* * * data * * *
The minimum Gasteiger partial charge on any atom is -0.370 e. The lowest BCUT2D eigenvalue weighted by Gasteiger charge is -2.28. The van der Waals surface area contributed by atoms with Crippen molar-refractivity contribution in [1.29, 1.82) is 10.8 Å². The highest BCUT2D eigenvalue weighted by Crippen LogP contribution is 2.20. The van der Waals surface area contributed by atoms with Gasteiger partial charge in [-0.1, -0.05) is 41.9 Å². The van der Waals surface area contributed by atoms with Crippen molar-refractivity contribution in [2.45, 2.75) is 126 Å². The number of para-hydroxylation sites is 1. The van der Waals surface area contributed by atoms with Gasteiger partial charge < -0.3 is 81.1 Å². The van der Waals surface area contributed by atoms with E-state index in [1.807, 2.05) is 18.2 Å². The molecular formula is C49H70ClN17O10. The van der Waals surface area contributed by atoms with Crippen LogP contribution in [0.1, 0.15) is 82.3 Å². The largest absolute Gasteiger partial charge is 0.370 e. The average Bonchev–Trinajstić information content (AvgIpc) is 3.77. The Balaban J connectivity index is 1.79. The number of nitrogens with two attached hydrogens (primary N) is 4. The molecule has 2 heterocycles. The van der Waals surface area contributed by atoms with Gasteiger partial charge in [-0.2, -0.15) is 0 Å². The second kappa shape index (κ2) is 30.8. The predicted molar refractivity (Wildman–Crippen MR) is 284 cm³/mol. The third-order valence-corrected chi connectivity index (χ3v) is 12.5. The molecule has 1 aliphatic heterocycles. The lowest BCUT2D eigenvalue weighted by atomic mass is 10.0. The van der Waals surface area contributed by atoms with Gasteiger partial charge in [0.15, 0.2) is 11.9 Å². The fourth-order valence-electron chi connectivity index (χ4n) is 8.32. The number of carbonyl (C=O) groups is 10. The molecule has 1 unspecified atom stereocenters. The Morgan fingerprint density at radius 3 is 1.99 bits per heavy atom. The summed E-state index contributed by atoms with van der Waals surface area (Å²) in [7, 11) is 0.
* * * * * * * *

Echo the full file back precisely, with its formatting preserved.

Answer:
The minimum Gasteiger partial charge on any atom is -0.370 e. The lowest BCUT2D eigenvalue weighted by Gasteiger charge is -2.28. The van der Waals surface area contributed by atoms with Crippen molar-refractivity contribution in [1.29, 1.82) is 10.8 Å². The highest BCUT2D eigenvalue weighted by Crippen LogP contribution is 2.20. The van der Waals surface area contributed by atoms with Gasteiger partial charge in [-0.1, -0.05) is 41.9 Å². The van der Waals surface area contributed by atoms with Crippen molar-refractivity contribution in [2.45, 2.75) is 126 Å². The number of para-hydroxylation sites is 1. The van der Waals surface area contributed by atoms with Gasteiger partial charge < -0.3 is 81.1 Å². The van der Waals surface area contributed by atoms with E-state index in [1.807, 2.05) is 18.2 Å². The molecular formula is C49H70ClN17O10. The van der Waals surface area contributed by atoms with Crippen LogP contribution in [0.1, 0.15) is 82.3 Å². The largest absolute Gasteiger partial charge is 0.370 e. The average Bonchev–Trinajstić information content (AvgIpc) is 3.77. The Balaban J connectivity index is 1.79. The number of nitrogens with two attached hydrogens (primary N) is 4. The molecule has 2 heterocycles. The van der Waals surface area contributed by atoms with Gasteiger partial charge in [-0.2, -0.15) is 0 Å². The second kappa shape index (κ2) is 30.8. The predicted molar refractivity (Wildman–Crippen MR) is 284 cm³/mol. The third-order valence-corrected chi connectivity index (χ3v) is 12.5. The molecule has 1 aliphatic heterocycles. The lowest BCUT2D eigenvalue weighted by atomic mass is 10.0. The van der Waals surface area contributed by atoms with Gasteiger partial charge in [0.15, 0.2) is 11.9 Å². The fourth-order valence-electron chi connectivity index (χ4n) is 8.32. The number of carbonyl (C=O) groups is 10. The molecule has 1 unspecified atom stereocenters. The Morgan fingerprint density at radius 3 is 1.99 bits per heavy atom. The summed E-state index contributed by atoms with van der Waals surface area (Å²) in [7, 11) is 0.